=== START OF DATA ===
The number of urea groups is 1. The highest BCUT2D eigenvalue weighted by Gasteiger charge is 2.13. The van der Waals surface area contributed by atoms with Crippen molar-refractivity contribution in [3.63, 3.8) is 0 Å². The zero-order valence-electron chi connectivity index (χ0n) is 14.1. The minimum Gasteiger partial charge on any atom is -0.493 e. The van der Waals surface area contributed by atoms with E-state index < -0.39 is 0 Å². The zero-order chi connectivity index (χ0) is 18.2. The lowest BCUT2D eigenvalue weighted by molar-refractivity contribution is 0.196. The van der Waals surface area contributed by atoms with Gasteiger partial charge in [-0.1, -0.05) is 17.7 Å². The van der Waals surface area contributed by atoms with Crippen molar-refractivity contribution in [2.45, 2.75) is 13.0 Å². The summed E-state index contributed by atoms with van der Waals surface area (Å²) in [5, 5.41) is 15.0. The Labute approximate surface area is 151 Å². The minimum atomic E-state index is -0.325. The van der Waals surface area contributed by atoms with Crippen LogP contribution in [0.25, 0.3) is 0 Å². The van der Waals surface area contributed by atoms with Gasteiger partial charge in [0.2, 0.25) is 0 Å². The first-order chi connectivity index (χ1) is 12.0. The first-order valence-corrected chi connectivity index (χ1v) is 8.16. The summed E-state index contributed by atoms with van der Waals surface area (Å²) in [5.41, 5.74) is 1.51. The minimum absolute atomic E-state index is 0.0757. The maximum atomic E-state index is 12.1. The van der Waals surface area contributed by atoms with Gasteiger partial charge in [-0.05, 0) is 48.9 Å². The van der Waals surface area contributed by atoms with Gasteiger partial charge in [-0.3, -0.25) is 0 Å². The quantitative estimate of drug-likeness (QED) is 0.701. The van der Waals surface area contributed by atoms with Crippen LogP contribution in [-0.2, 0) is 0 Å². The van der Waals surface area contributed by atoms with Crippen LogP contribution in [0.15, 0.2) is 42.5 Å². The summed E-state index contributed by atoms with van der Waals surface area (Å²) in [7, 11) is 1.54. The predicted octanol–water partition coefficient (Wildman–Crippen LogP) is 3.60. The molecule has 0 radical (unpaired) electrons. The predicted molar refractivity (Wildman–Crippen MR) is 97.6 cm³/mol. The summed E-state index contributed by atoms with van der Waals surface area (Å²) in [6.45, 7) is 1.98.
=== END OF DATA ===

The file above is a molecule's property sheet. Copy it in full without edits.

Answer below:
The number of urea groups is 1. The highest BCUT2D eigenvalue weighted by Gasteiger charge is 2.13. The van der Waals surface area contributed by atoms with Crippen molar-refractivity contribution in [3.63, 3.8) is 0 Å². The zero-order valence-electron chi connectivity index (χ0n) is 14.1. The minimum Gasteiger partial charge on any atom is -0.493 e. The van der Waals surface area contributed by atoms with E-state index < -0.39 is 0 Å². The zero-order chi connectivity index (χ0) is 18.2. The lowest BCUT2D eigenvalue weighted by molar-refractivity contribution is 0.196. The van der Waals surface area contributed by atoms with Gasteiger partial charge in [-0.1, -0.05) is 17.7 Å². The van der Waals surface area contributed by atoms with Crippen molar-refractivity contribution in [2.45, 2.75) is 13.0 Å². The summed E-state index contributed by atoms with van der Waals surface area (Å²) in [5, 5.41) is 15.0. The Labute approximate surface area is 151 Å². The minimum atomic E-state index is -0.325. The van der Waals surface area contributed by atoms with Crippen LogP contribution in [0.25, 0.3) is 0 Å². The van der Waals surface area contributed by atoms with Gasteiger partial charge in [0.2, 0.25) is 0 Å². The first-order chi connectivity index (χ1) is 12.0. The first-order valence-corrected chi connectivity index (χ1v) is 8.16. The summed E-state index contributed by atoms with van der Waals surface area (Å²) in [5.41, 5.74) is 1.51. The minimum absolute atomic E-state index is 0.0757. The maximum atomic E-state index is 12.1. The van der Waals surface area contributed by atoms with Gasteiger partial charge in [-0.05, 0) is 48.9 Å². The van der Waals surface area contributed by atoms with Gasteiger partial charge in [-0.3, -0.25) is 0 Å². The quantitative estimate of drug-likeness (QED) is 0.701. The van der Waals surface area contributed by atoms with Crippen LogP contribution in [-0.2, 0) is 0 Å². The van der Waals surface area contributed by atoms with Crippen LogP contribution in [0.15, 0.2) is 42.5 Å². The summed E-state index contributed by atoms with van der Waals surface area (Å²) in [7, 11) is 1.54. The predicted octanol–water partition coefficient (Wildman–Crippen LogP) is 3.60. The molecule has 0 radical (unpaired) electrons. The predicted molar refractivity (Wildman–Crippen MR) is 97.6 cm³/mol. The summed E-state index contributed by atoms with van der Waals surface area (Å²) in [6.45, 7) is 1.98.